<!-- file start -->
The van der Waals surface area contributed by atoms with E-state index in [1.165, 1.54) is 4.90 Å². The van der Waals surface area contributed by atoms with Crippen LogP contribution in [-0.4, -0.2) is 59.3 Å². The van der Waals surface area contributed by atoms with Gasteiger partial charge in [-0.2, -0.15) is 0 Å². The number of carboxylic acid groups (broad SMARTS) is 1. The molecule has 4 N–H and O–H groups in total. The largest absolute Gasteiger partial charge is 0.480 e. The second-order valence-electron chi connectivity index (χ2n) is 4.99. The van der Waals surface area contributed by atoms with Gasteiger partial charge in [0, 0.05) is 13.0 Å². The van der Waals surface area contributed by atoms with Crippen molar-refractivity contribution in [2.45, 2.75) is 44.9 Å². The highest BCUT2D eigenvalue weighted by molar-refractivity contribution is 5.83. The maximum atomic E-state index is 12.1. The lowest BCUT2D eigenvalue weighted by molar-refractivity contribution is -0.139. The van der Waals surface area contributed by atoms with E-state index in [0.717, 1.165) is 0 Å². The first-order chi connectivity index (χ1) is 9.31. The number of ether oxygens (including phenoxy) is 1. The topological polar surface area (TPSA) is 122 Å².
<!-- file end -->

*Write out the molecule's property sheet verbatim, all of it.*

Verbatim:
The van der Waals surface area contributed by atoms with E-state index in [1.165, 1.54) is 4.90 Å². The van der Waals surface area contributed by atoms with Crippen LogP contribution in [-0.4, -0.2) is 59.3 Å². The van der Waals surface area contributed by atoms with Gasteiger partial charge in [-0.2, -0.15) is 0 Å². The number of carboxylic acid groups (broad SMARTS) is 1. The molecule has 4 N–H and O–H groups in total. The largest absolute Gasteiger partial charge is 0.480 e. The second-order valence-electron chi connectivity index (χ2n) is 4.99. The van der Waals surface area contributed by atoms with Gasteiger partial charge in [0, 0.05) is 13.0 Å². The van der Waals surface area contributed by atoms with Crippen molar-refractivity contribution in [2.45, 2.75) is 44.9 Å². The highest BCUT2D eigenvalue weighted by molar-refractivity contribution is 5.83. The maximum atomic E-state index is 12.1. The lowest BCUT2D eigenvalue weighted by molar-refractivity contribution is -0.139. The van der Waals surface area contributed by atoms with E-state index in [0.717, 1.165) is 0 Å². The first-order chi connectivity index (χ1) is 9.31. The number of ether oxygens (including phenoxy) is 1. The topological polar surface area (TPSA) is 122 Å².